November 10, 2014 By The Canadian Press
Nov. 10, 2014, Penticton, B.C. — The Penticton Indian Band in British Columbia’s Interior is proposing to build an on-reserve medical marijuana facility that caters specifically to health conditions afflicting indigenous populations.
If the community approves the plan, the band would become the first aboriginal producer to become federally licensed to grow medical pot in Western Canada.
The joint venture on reserve land is poised to expand across the country, with aboriginal bands as far away as Ontario already expressing interest in the model.
The band’s development corporation has signed a letter of intent with cannabis producer Kaneh Bosm BioTechnology, and it held its first community information session last month.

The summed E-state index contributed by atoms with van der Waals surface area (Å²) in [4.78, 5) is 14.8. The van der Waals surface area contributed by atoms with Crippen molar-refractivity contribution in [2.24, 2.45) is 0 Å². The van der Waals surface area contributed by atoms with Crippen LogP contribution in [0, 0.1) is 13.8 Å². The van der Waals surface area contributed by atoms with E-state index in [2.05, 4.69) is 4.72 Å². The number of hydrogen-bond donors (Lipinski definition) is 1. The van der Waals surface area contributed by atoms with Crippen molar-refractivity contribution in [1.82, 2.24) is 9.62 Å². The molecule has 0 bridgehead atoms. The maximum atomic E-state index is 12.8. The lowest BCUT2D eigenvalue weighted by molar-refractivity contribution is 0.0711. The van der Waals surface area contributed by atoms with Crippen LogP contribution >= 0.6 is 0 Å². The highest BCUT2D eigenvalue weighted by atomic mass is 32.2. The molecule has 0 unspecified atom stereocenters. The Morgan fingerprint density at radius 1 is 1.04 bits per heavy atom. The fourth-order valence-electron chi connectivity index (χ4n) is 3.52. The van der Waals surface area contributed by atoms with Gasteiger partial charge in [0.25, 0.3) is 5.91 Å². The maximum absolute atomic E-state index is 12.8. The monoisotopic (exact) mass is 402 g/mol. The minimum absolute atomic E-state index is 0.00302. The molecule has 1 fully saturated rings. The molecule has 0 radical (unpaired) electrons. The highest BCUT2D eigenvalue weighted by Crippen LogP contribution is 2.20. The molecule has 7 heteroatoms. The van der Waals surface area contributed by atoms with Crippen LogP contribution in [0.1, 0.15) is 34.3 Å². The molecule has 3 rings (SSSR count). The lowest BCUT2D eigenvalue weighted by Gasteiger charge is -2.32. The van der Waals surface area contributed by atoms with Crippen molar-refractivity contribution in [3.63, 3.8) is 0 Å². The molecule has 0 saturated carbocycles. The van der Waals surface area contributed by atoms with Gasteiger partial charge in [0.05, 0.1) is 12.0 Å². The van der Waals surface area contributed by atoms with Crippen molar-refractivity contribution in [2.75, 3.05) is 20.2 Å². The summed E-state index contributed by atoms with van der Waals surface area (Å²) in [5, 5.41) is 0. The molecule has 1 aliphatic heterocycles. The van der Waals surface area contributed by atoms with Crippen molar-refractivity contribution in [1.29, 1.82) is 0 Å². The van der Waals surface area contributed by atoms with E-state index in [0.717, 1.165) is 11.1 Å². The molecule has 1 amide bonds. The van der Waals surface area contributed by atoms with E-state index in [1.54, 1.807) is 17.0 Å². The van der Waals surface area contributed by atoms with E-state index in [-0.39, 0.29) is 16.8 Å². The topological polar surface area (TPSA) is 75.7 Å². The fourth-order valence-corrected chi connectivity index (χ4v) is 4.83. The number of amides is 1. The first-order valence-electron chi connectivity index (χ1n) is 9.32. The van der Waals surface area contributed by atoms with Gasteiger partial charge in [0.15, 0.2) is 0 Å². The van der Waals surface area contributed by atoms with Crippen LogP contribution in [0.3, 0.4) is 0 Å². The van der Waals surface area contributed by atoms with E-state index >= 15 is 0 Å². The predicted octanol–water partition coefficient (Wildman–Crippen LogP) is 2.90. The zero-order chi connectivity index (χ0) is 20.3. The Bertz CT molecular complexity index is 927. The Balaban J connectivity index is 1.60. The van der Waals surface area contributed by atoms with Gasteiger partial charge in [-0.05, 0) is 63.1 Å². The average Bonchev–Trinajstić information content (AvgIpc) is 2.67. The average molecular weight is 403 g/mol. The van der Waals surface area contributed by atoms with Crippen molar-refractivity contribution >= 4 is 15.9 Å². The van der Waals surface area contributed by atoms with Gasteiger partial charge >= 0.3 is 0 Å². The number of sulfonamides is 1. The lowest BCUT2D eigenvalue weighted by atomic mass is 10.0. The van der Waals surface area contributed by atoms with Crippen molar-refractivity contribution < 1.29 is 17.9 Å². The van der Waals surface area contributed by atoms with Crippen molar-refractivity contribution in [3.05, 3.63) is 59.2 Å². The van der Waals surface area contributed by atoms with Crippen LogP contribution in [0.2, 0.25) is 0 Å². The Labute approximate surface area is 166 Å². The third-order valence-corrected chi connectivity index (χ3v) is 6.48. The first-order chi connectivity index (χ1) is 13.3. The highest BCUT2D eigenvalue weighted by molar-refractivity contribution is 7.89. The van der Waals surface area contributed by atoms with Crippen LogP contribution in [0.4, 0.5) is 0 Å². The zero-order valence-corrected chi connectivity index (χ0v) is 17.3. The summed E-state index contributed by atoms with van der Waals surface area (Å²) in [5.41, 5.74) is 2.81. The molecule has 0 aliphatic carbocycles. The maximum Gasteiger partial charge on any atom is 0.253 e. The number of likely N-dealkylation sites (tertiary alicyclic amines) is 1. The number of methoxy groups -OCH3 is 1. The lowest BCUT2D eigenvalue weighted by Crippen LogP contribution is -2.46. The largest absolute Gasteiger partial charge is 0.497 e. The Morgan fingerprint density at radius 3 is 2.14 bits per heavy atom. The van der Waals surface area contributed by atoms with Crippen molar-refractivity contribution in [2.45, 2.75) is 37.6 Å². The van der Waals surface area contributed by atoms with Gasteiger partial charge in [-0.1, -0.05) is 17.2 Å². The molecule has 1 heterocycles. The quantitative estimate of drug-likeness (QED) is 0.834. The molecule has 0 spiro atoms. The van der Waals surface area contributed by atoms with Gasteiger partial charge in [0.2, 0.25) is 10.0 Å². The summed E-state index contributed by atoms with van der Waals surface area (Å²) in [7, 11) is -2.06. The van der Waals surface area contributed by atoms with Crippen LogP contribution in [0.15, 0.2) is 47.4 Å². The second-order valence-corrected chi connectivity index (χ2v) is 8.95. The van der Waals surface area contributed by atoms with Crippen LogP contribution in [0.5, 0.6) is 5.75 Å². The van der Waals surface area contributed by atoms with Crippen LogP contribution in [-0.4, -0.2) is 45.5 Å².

Elaine Alec, a planning and community engagement specialist with the band who sits on Kaneh Bosm’s advisory board, says the two parties are looking at a niche product to address such diseases as diabetes and arthritis among aboriginal Canadians.
Penticton Chief Jonathan Kruger says the community recently held an information meeting where about 90 per cent of members approved of the plan, but the nation must still have a referendum before pursuing licensing through Health Canada.
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